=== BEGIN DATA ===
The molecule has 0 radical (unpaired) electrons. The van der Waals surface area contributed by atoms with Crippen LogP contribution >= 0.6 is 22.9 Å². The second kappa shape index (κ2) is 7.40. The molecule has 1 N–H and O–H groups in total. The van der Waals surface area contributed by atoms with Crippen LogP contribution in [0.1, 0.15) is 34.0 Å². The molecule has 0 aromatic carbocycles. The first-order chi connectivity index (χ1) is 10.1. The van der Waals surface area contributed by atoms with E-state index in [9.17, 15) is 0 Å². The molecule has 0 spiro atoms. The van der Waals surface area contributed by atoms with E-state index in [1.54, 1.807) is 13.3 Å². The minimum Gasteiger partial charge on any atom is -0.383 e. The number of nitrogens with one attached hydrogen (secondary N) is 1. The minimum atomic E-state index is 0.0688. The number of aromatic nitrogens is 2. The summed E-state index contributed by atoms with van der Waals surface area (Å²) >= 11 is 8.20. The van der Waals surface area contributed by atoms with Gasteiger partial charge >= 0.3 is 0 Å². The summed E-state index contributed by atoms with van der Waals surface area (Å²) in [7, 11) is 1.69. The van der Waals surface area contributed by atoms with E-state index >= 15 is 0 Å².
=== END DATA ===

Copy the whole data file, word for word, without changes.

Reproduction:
The molecule has 0 radical (unpaired) electrons. The van der Waals surface area contributed by atoms with Crippen LogP contribution >= 0.6 is 22.9 Å². The second kappa shape index (κ2) is 7.40. The molecule has 1 N–H and O–H groups in total. The van der Waals surface area contributed by atoms with Crippen LogP contribution in [0.1, 0.15) is 34.0 Å². The molecule has 0 aromatic carbocycles. The first-order chi connectivity index (χ1) is 10.1. The van der Waals surface area contributed by atoms with E-state index in [9.17, 15) is 0 Å². The molecule has 0 spiro atoms. The van der Waals surface area contributed by atoms with E-state index in [1.54, 1.807) is 13.3 Å². The minimum Gasteiger partial charge on any atom is -0.383 e. The number of nitrogens with one attached hydrogen (secondary N) is 1. The minimum atomic E-state index is 0.0688. The number of aromatic nitrogens is 2. The summed E-state index contributed by atoms with van der Waals surface area (Å²) >= 11 is 8.20. The van der Waals surface area contributed by atoms with Gasteiger partial charge >= 0.3 is 0 Å². The summed E-state index contributed by atoms with van der Waals surface area (Å²) in [7, 11) is 1.69. The van der Waals surface area contributed by atoms with E-state index >= 15 is 0 Å².